There was general support for alternative routes to certification on both sides of the aisle during the hearing. Chairman of the subcommittee, Rep. Duncan Hunter (CA) had this to say:

Alternative certification routes help address teacher shortages in particular geographic areas and subject matter, as well as strengthen the overall quality of the teaching profession. While Republicans know there is no one-size-fits-all federal solution to help put more effective teachers in the classroom, supporting the availability and acceptance of alternative certification programs is one way the public and private sectors can join together to ensure more students have access to a quality education from an extraordinary educator.

Cynthia Brown, Vice President for Education Policy at the Center for American Progress, agreed that alternative certification programs hold a lot of promise, but that there need to be policies in place to ensure that they are “high quality, innovative, and effective,” which also holds true for traditional teacher preparation programs. She suggested that Congress focus on teacher effectiveness rather than alternative routes to certification.

More Details on Career Academies Proposal

Last week Secretary of Education Arne Duncan spoke at the National Academy Foundation’s NEXT Conference about the President’s FY13 budget proposal to invest $1 billion in career academies. Funding at this level could increase the number of career academies by 3,000 and serve an additional 500,000 students.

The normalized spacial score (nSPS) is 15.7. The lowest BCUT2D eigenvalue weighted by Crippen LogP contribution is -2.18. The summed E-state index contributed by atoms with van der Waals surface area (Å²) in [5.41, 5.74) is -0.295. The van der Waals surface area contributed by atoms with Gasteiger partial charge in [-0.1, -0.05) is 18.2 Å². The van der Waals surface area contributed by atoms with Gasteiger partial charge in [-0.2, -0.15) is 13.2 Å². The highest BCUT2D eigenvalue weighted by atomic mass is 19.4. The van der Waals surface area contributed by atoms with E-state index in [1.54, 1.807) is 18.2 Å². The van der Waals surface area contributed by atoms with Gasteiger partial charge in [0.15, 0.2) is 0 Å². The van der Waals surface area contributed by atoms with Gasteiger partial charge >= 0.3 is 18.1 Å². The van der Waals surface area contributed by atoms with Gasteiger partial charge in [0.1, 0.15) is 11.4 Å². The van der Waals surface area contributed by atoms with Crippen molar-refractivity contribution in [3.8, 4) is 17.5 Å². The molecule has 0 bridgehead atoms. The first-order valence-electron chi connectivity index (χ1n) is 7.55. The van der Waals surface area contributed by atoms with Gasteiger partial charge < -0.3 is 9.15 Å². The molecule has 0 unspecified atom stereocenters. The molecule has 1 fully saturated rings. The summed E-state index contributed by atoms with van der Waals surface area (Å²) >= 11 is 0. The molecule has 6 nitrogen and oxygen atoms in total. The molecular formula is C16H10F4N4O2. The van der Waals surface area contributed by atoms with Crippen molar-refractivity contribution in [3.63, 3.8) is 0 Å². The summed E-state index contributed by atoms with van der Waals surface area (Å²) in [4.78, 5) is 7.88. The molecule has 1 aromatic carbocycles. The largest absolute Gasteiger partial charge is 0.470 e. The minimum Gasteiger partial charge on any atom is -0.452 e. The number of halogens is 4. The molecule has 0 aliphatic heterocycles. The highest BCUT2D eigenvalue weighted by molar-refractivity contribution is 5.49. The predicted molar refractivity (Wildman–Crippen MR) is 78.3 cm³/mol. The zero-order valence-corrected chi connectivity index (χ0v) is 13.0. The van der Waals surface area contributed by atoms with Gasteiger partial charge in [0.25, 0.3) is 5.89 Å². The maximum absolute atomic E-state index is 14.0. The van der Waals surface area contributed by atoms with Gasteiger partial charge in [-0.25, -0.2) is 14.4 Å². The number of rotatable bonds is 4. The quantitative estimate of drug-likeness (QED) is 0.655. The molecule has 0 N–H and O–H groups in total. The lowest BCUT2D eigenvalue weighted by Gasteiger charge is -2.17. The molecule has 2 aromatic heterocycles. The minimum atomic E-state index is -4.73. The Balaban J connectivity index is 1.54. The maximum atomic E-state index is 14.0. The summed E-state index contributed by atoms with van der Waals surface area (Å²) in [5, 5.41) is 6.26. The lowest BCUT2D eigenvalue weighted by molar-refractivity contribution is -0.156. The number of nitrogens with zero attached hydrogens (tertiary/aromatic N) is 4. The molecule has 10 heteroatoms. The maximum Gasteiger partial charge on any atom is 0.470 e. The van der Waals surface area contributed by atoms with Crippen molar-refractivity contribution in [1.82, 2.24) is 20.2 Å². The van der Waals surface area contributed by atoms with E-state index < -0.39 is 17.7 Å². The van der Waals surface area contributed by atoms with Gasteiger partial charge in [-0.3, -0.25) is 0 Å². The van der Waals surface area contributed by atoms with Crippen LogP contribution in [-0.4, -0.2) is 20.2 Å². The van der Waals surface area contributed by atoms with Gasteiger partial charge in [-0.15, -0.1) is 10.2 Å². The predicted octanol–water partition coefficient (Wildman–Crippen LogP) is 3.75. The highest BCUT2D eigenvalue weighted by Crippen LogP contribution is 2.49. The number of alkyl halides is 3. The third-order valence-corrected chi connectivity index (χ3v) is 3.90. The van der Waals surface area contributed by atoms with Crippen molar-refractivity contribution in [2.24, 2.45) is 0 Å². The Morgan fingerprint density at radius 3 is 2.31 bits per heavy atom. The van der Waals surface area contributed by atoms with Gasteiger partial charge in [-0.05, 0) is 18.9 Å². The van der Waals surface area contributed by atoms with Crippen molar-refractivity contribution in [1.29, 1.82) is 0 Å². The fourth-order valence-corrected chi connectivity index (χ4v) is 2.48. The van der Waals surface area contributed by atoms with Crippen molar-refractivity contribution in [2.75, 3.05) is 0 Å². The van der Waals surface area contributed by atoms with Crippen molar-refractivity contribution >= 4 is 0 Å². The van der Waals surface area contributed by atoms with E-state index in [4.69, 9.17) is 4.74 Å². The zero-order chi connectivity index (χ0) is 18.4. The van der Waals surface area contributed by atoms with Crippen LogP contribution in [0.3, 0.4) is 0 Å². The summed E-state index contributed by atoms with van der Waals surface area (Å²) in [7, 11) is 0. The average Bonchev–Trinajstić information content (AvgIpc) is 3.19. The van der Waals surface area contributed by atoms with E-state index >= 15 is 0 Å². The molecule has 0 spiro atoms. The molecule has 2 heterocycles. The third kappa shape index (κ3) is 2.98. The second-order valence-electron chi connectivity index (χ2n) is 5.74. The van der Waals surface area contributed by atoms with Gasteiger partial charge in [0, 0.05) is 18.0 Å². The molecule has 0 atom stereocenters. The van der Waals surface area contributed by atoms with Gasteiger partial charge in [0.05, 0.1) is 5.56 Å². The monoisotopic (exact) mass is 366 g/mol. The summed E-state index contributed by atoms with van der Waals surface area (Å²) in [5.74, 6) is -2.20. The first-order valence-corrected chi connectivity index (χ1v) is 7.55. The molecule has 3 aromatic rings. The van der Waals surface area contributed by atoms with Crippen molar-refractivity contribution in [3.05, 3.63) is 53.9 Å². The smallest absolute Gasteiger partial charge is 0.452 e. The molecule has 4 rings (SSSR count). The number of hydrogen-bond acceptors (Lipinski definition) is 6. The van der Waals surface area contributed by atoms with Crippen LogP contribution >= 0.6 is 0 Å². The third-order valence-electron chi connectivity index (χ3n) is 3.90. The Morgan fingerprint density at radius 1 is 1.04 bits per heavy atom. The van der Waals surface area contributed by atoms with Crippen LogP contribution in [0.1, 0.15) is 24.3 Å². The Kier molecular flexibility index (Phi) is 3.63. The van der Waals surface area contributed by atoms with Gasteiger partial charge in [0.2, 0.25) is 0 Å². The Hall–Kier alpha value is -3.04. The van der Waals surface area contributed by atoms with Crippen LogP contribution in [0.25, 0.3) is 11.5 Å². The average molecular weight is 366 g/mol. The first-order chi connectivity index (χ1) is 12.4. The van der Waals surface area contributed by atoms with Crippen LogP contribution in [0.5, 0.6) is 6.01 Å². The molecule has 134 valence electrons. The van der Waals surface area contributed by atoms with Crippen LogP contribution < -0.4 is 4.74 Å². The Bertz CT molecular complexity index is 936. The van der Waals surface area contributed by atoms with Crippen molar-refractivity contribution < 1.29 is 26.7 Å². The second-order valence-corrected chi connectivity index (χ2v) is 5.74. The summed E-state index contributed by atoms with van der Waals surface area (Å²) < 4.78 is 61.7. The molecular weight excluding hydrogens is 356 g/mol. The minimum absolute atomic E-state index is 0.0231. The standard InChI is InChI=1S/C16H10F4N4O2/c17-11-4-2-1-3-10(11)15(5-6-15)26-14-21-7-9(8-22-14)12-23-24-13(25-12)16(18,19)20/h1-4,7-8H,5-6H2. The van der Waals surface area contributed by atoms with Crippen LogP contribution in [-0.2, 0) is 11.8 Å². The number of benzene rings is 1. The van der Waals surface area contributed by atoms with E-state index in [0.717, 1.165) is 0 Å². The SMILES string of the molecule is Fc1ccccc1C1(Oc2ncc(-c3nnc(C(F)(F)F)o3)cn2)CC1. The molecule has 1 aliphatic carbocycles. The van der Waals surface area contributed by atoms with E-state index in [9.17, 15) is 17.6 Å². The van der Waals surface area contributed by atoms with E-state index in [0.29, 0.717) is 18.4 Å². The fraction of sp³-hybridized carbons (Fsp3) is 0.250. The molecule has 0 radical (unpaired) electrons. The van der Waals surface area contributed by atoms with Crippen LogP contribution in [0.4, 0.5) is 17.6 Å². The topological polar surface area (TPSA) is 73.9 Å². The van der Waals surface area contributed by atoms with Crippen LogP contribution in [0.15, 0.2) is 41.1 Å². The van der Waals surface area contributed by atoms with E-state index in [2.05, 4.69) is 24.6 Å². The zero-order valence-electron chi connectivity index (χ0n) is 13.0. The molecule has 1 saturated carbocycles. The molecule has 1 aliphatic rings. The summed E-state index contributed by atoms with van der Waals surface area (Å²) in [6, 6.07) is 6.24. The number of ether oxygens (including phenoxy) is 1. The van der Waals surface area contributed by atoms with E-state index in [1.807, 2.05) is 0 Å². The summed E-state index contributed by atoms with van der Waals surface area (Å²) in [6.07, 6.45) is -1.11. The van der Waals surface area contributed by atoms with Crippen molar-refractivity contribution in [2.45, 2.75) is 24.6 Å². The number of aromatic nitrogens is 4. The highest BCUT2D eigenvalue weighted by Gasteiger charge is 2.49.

According to Duncan, $200 million in grants to states would be available in FY13, and $400 million would be available in both FY14 and FY15. Grants to would total $4 million each to states, and would be given over a three year period. States would distribute those funds competitively to locals.

As part of the grant program, the Department of Education is proposing a definition of “career academy” that each state must use for the in-state competition:

  1. A career academy is a secondary school program as organized as a small learning com­munity or school within a school to provide the support of a personalized learning environment.
  2. The academy must begin in ninth grade and combine credit-bearing academic and techni­cal curriculum.
  3. The academy must organize curriculum around a career theme like those proposed by NAF — hospitality and tourism, IT, health, sci­ence, and engineering — and be aligned with states’ college- and career-ready standards.